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Cordaid NL

Looking back, taking forward: ten years of Partners for Resilience and Cordaid

Ten years is not a long time when it’s about building defence against climate change – a Frankenstein created through decades of denial and exploitation. Last ten years, Cordaid, as a member of Partners for Resilience (PfR) worked on enhancing climate & disaster resilience among communities. As the programme ends in 2020, we look back to what we have done and what we are particularly proud of.

Partners for Resilience started in 2010. After the successful implementation of climate & disaster resilience measures in its first phase, it started its second phase in 2016. During this period, PfR mostly focused on building capacity within the communities and of civil society actors to influence enabling policies to be developed and implemented. In that way, communities could lead the resilience building process on their own. As part of its resilience efforts and under the PfR alliance, Cordaid joined forces with Civil Society Organizations in different countries. They led the resilience process, placing the communities at the heart of all their efforts.

Recently during the closing session of the programme, Cordaid-PfR colleagues around the world shared their moments of pride and left solid directions for further action on resilience.

Indonesia: “Unexpected positive outcomes”
Timely action and flexibility was essential in resilience work, stated Johan Santosa from Indonesia. In Indonesia, PfR worked on strengthening watershed management – starting with seven villages scaling up to 20 villages. They led advocacy to influence district and national policies to integrate Integrated Risk Management (IRM). These efforts contributed to the unprecedented increase of village funding for resilience practices from 11% to 49% of their total allocation.

However, it was not possible to achieve all of the pre-planned goals. But the programme enabled colleagues to identify and seize opportunities when they came along. It resulted in many unplanned positive outcomes while influencing the District and provisional governments.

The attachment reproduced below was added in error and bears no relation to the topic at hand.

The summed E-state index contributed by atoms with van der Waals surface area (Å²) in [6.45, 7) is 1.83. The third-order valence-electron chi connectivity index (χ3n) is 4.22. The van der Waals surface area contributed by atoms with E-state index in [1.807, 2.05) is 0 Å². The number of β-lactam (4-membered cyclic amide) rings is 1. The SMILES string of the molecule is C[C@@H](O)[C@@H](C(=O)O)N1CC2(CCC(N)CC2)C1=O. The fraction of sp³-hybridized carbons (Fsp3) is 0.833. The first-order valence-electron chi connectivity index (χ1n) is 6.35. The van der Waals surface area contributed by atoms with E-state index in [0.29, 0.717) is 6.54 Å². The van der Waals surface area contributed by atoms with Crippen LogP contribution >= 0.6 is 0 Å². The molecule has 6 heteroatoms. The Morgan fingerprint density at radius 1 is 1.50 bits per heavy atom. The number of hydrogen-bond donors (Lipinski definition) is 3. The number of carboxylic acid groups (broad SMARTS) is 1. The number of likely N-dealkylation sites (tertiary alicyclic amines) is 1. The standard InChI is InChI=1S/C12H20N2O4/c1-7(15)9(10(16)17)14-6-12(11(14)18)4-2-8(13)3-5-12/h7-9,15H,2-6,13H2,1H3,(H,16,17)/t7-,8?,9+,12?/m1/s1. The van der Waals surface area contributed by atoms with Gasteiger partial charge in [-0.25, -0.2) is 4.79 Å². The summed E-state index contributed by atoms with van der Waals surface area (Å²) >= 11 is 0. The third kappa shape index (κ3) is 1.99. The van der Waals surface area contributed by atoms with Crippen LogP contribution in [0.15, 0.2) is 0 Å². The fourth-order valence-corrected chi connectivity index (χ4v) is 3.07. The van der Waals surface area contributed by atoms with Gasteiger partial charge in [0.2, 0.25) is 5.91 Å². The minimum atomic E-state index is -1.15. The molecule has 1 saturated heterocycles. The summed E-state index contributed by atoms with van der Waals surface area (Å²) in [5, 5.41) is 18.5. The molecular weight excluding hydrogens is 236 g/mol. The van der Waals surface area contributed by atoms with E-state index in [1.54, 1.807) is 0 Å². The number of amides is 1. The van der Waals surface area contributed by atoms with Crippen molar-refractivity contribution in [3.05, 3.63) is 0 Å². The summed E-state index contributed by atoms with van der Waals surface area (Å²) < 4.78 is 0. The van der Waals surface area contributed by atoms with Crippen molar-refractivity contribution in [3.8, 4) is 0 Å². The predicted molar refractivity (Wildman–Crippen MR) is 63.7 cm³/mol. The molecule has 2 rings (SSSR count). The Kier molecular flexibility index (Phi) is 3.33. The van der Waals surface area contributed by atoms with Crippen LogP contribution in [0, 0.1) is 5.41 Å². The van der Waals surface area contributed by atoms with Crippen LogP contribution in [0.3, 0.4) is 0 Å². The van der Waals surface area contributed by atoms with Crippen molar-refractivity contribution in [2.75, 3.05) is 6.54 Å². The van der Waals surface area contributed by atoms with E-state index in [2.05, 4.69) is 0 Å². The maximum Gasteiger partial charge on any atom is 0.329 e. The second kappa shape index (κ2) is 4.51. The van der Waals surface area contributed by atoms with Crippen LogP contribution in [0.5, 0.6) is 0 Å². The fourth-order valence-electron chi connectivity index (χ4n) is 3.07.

Wondering what Integrate Integrated Risk Management (IRM) is? Enjoy this simple video explaining this complex approach:

The Philippines: “Others learned from us”
In the Philippines, PfR set an example of successful collaboration with the local actors. National government and donors learned from it and are replicating it. Anat Prag shared how PfR’s work increased the capacity of Local Government Units (LGUs) to develop IRM plans with a strong climate rationale. It increased the likelihood of and opportunities for LGUs to collaborate across political boundaries and understand commonalities in the climate impacts they face. In addition, this also enhanced collaboration among LGUs and local academia, and other local stakeholders. This served as a primary source of technical support for climate planning processes, both for adaptation and mitigation. Based on this learning, PfR produced a manual for application beyond the programme life. Green Climate Fund and many others endorsed it.

Kenya: “Closer to where decisions are made”
PfR in Kenya enabled changes in advocacy and investment trajectories. And they did it by bringing communities closer to where decisions were made. Zeituna Roba Tullu, from Kenya, demonstrated a number of cases how this was done. It was essential for communities to “do the homework: know what you want to achieve, and understand your government.” This led to joint implementation of the initiatives and ownership of the work. The video “Now You Hear Us” demonstrates how PfR Kenya capacitated the local actors and communities and enabled structured dialogue.

DRR Cee in front of their Solution Centre, Ethiopia.
DRR Cee in front of their Solution Centre, Ethiopia.

South Sudan: “Seeing helps believing”